Is scale important to your work?
Yes. The Degas Dolls sculptures are deliberately awkward because they’re too big for dolls, but too small to be statues.
The doll as a device is a fantastic, potent thing and a lot of that is a question of material and scale. Everyone who has a doll when they are growing up undresses it to look at how it’s made. You see the plastic limbs and the soft body and the perverse discrepancy between the two; you understand the false naturalism and you somehow want it to be more convincing. I think everyone has had that kind of experience with objects that pretend to be real.
I am leaving the Degas’s Dolls on their armatures in the installation because I want to prevent them being too autonomous or alive; they’re not supposed to be believable in that way. That’s also why they don’t have faces: rather than being individuals, I want people to be able to project onto them. I am interested in the tension between subject and object.
How will the figures be installed?
The work will engage with the theatricality of the Academy’s Life Room, its history and its use. I want the room to feel inhabited by the sculptures, which will appear to be “in progress”. The installation will also include a proliferation of objects, drawings and studio equipment: I often make reference to the material process of making in my installations.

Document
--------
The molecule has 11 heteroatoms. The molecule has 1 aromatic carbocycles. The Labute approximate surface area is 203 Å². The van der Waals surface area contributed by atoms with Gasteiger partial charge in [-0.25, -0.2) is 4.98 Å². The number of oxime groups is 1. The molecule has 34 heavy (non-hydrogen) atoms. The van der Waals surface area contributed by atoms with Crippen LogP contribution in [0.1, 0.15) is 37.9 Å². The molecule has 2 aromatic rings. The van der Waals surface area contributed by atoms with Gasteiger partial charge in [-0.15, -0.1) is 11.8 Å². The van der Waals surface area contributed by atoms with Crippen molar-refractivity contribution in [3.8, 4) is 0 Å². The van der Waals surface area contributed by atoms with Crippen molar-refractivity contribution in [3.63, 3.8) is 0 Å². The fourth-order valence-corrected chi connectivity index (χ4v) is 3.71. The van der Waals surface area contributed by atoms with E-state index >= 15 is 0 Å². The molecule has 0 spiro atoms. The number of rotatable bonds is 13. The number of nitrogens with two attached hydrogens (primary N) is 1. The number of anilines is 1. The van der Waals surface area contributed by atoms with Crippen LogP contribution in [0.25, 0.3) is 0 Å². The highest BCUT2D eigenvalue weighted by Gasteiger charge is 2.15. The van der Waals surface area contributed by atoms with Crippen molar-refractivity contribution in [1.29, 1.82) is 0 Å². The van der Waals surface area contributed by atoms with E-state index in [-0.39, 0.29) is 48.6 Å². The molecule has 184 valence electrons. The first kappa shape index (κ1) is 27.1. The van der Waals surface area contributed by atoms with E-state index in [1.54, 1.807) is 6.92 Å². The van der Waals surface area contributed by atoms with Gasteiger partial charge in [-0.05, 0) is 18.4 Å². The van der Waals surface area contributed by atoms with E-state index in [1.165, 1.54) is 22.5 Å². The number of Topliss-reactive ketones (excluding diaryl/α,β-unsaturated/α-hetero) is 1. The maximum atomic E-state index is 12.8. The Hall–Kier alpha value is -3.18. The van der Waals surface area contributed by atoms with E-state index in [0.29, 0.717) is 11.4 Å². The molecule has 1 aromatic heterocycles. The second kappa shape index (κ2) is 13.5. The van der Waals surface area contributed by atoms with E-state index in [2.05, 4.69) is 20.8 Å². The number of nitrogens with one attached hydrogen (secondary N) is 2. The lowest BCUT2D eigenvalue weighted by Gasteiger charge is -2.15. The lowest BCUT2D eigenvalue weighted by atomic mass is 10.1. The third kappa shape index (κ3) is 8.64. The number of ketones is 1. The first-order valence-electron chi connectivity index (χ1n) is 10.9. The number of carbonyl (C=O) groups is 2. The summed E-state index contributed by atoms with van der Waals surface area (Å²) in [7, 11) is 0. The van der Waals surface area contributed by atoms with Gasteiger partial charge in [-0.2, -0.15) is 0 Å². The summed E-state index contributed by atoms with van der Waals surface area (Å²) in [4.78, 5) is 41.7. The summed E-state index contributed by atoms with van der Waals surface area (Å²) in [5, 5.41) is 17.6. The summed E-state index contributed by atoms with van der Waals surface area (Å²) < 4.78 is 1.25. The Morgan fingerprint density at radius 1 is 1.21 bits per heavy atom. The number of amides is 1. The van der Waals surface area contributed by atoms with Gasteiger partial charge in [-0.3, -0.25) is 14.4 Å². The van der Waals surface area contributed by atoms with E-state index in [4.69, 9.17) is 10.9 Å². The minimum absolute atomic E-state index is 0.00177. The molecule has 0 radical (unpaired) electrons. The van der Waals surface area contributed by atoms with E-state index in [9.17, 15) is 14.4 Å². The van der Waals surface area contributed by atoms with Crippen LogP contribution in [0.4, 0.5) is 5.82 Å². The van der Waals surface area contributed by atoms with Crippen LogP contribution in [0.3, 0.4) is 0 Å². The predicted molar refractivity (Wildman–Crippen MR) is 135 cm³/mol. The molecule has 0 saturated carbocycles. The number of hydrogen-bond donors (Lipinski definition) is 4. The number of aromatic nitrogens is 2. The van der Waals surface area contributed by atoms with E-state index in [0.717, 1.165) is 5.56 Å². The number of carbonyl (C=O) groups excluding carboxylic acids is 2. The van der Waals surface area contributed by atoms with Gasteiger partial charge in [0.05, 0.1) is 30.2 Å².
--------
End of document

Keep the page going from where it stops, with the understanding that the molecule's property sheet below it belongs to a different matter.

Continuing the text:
I will also work with the Life Room’s display of historic casts. The casts are a particularly dominant and important feature of the room, and they’re mostly male figures. I’m going to dress, drape, protect or obscure them with soft coverings.
Will visitors be able to see the installation?
The RA Schools is usually closed to the public, so people will be able to visit the Life Room in timed ticketed tours. They will be guided by an RA Schools student through the back entrance of the Schools – the whole thing will have a “back of house” feel to it, which is in keeping with the work and gives an insight into the life of the Schools.
You are also leading a two-day masterclass within the installation. What will you do there? The masterclass is called Exquisite Corpse.
We are going to spend the first day making drawings and collages based around the installation and on the second day we are going to be building figures in clay and other materials. There will be a lot of invention, collaboration and chance involved.
The installation will be restaged in Brighton. How will it be different there?
The installation will be shown in the University Gallery as part of Brighton Festival. It will be in a large room with windows onto the street, like a huge shop front. I will work with students to build a set, a “ghost image” of the RA’s Life Room.
The University Gallery is a very different space. At the RA I think the figures will seem tiny but vibrant against the lush velvet curtains and wooden benches. In Brighton, they’ll seem much more vulnerable and exposed.
Life Room: Anatomy of a Doll is installed in the Life Room of the RA Schools, 1–14 April 2017.
Cathie Pilkington discusses her project in an artist talk, 1 April 2017.
Exquisite Corpse, a masterclass with Cathie Pilkington RA, 8–9 April 2017.